Hilcorp Solidifies Position in Northern Utica

YOUNGSTOWN, Ohio – Oil and gas exploration in the northern section of the Utica shale is starting to accelerate once again, led by Houston-based Hilcorp Energy Co.

Over the past 12 months, Hilcorp has solidified its base in the northern Utica – especially Columbiana County – through new lease acquisitions, amendments to and renewals of existing leases, and the construction of new well pads, records show.

“They appear to be pretty aggressive in their drilling,” says Jeff Dick, professor of geology at Youngstown State University. Recently, the company completed three wells near where Dick lives in Columbiana County.

Since November, Hilcorp has secured 16 new permits for horizontal wells in Fairfield and Elk Run townships – most recently for the Elkrun-Scheel well pad, according to the Ohio Department of Natural Resources.

The Scheel well pad is under construction just off state Route 517 in Elk Run Township, Dick says, one of the largest footprints for a well pad he’s seen in the Utica. “They’re doing some pretty impressive stuff,” he says, “and it looks like they’re going longer laterals.”

Hilcorp is targeting the area known as the Brinker Storage Field – about 35,000 acres Chesapeake Energy Corp. secured during the early rush for land in the Utica. Chesapeake has since disengaged from new drilling in the region, but so far has held on to its producing wells in Columbiana County. About two years ago, Chesapeake assigned to Hilcorp its leases in the Brinker.

Dick makes an educated guess that most of the gas drilled in this section of the Utica is in the dry gas window, but that’s hard to discern because the state of Ohio does not require energy companies to report how much of a well’s natural gas production is wet gas or dry gas.

According to ODNR data, Columbiana County is home to 60 operating wells that collectively produced 6.572 billion cubic feet of natural gas during the first quarter of 2017, but little if any oil. Chesapeake owns all but 10 of those wells.

Hilcorp owns three in production during the first quarter, while Atlas Noble LLC operates seven producing wells in Unity and Fairfield townships.

The most productive well in the county is Chesapeake’s Paige 5H well in Franklin Township, which yielded 514.1 million cubic feet of gas. The most productive Hilcorp well, according to the latest ODNR data, is the Fairfield-Nolker 7H well in Fairfield Township. It yielded 281.6 million cubic feet of gas during the period.

Hilcorp also operates seven producing wells at the Carbon Limestone well pad in Poland Township and is part of Pennant Midstream LLC’s Hickory Bend pipeline and processing network that runs from western Pennsylvania to a processing plant in Springfield Township in Mahoning County.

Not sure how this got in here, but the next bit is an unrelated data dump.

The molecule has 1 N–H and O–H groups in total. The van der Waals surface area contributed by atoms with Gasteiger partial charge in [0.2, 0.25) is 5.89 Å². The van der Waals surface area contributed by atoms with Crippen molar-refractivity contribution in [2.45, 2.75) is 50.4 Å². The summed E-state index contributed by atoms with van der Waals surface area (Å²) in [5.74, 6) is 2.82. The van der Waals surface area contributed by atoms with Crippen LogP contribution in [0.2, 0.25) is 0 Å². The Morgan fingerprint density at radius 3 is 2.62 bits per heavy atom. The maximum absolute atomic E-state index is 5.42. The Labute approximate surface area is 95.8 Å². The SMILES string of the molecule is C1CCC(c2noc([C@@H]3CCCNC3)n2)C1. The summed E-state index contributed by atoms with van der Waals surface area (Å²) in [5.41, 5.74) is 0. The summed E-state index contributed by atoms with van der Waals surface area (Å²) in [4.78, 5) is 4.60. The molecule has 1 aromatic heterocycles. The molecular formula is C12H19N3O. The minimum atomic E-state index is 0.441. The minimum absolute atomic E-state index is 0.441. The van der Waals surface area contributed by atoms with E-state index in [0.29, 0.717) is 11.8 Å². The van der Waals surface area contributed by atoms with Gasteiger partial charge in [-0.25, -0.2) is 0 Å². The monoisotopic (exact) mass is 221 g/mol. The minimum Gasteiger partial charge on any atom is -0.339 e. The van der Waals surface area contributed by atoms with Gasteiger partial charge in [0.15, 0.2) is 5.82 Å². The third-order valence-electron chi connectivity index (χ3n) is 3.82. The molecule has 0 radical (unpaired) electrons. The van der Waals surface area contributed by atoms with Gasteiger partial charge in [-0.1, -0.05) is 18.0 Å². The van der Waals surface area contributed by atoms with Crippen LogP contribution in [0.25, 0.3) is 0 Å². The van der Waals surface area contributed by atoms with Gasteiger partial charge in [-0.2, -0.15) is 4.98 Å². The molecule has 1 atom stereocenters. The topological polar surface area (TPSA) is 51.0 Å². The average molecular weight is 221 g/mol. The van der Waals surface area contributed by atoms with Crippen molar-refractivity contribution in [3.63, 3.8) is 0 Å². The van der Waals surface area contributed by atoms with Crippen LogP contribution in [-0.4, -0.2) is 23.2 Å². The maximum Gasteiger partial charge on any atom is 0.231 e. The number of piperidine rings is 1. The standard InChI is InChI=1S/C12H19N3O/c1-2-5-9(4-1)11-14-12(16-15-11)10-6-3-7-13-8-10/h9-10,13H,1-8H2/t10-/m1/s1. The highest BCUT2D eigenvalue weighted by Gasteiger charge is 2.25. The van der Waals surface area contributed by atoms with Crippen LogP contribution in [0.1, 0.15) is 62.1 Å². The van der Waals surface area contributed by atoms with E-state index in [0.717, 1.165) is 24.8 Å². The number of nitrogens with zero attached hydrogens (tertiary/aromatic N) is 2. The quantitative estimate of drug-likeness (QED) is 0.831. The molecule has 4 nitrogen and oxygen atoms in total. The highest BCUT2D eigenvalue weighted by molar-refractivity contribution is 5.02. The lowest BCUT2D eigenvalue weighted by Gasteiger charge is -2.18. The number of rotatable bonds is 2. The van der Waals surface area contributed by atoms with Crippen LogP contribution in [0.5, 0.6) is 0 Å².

As such, Hilcorp is the most aggressive in moving forward in this section of the Utica.

According to data provided through the Columbiana County recorder’s office, over the last 12 months Hilcorp has secured or amended 171 leases – most of them in Fairfield and Elk Run townships.

The terms of these leases are not disclosed – especially upfront payments to landowners – but it’s likely these payments are not as lucrative as when energy companies first started prospecting the Utica in 2010 and 2011, observes Alan Wenger, an attorney with Harrington, Hoppe & Mitchell. Wenger heads his firm’s oil and gas division.

“I’m seeing some activity, including approaches to those with unleased property, which includes inquiries outside the footprint in their big units,” Wenger says. “They’re filling up these units by nailing down some adjoining parcels. So they must be liking what they see here.”

Hilcorp’s maneuvering in Columbiana County comes when energy giants such as Chesapeake and BP America have officially released all of their leases in this section of the Utica, Wenger says.

“BP has released all of its leases in every county,” he continues, while the leases in northern Columbiana County and southern Mahoning County that Chesapeake secured were allowed to expire.

“Those no longer exist, and they’re now done,” Wenger says. “I doubt we’ll see them again.”

Hilcorp, however, is actively negotiating with landowners in northern Columbiana County to strengthen its position in this section of the Utica, Wenger says.

Moreover, the units Hilcorp is compiling are much larger than the standard footprint often seen in the Utica. “These are really mammoth units,” he says. “They’re selectively looking at properties and proactively locking things down.”

Over the past two months, ODNR has awarded four horizontal well permits to Hilcorp in Elk Run Township at the Elk Run-Scheel pad, notes Columbiana County Commissioner Tim Weigle. “We do have some activity,” he says. “It’s picking up a little.”

The last rig actively drilling was at a Hilcorp well on Elkton Road, Weigle says.

Oil and gas markets have rebounded since prices started their downward spiral in 2014, adds YSU’s Dick, and the Utica overall has seen a tempered resurgence in exploration and production.

“There’s a whole new attitude with these companies,” the geology professor says, noting an increase in their exploration and production budgets. These actions, coupled with the prospect of future demand with the construction of a $6 billion ethane cracker in Monaca, Pa., and new natural-gas powered electrical generation plants in the region, bode well for oil and gas development throughout the Utica.

“These companies see demand rising,” Dick says, “and they feel that the bottleneck is loosening up.”

Pictured: Jeffrey Dick, a geology professor at Youngstown State University, took this picture of  Hilcorp’s new well pad under construction just off state Route 517 in Elk Run Township.

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